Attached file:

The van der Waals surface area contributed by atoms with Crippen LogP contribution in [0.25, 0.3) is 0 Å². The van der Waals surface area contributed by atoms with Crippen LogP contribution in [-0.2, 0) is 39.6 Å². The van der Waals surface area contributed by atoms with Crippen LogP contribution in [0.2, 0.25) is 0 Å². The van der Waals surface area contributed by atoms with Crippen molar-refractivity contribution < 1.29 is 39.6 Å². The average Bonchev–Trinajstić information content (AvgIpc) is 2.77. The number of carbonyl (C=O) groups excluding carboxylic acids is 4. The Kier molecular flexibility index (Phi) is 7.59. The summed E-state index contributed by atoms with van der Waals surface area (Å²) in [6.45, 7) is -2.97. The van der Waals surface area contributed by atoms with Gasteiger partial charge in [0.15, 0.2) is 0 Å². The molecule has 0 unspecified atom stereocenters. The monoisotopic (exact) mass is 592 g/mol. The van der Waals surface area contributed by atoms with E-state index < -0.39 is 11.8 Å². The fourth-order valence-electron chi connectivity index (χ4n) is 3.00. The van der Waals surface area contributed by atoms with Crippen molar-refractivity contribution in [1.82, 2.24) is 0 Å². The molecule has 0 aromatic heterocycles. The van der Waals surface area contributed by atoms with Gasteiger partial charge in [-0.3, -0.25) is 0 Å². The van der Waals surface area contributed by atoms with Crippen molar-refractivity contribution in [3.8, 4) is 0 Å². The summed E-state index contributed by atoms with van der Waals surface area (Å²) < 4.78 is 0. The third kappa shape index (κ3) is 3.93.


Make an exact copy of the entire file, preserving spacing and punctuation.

The van der Waals surface area contributed by atoms with Crippen LogP contribution in [0.25, 0.3) is 0 Å². The van der Waals surface area contributed by atoms with Crippen LogP contribution in [-0.2, 0) is 39.6 Å². The van der Waals surface area contributed by atoms with Crippen LogP contribution in [0.2, 0.25) is 0 Å². The van der Waals surface area contributed by atoms with Crippen molar-refractivity contribution < 1.29 is 39.6 Å². The average Bonchev–Trinajstić information content (AvgIpc) is 2.77. The number of carbonyl (C=O) groups excluding carboxylic acids is 4. The Kier molecular flexibility index (Phi) is 7.59. The summed E-state index contributed by atoms with van der Waals surface area (Å²) in [6.45, 7) is -2.97. The van der Waals surface area contributed by atoms with Gasteiger partial charge in [0.15, 0.2) is 0 Å². The molecule has 0 unspecified atom stereocenters. The monoisotopic (exact) mass is 592 g/mol. The van der Waals surface area contributed by atoms with E-state index < -0.39 is 11.8 Å². The fourth-order valence-electron chi connectivity index (χ4n) is 3.00. The van der Waals surface area contributed by atoms with Crippen molar-refractivity contribution in [1.82, 2.24) is 0 Å². The molecule has 0 aromatic heterocycles. The van der Waals surface area contributed by atoms with Gasteiger partial charge in [-0.3, -0.25) is 0 Å². The van der Waals surface area contributed by atoms with Crippen molar-refractivity contribution in [3.8, 4) is 0 Å². The summed E-state index contributed by atoms with van der Waals surface area (Å²) < 4.78 is 0. The third kappa shape index (κ3) is 3.93.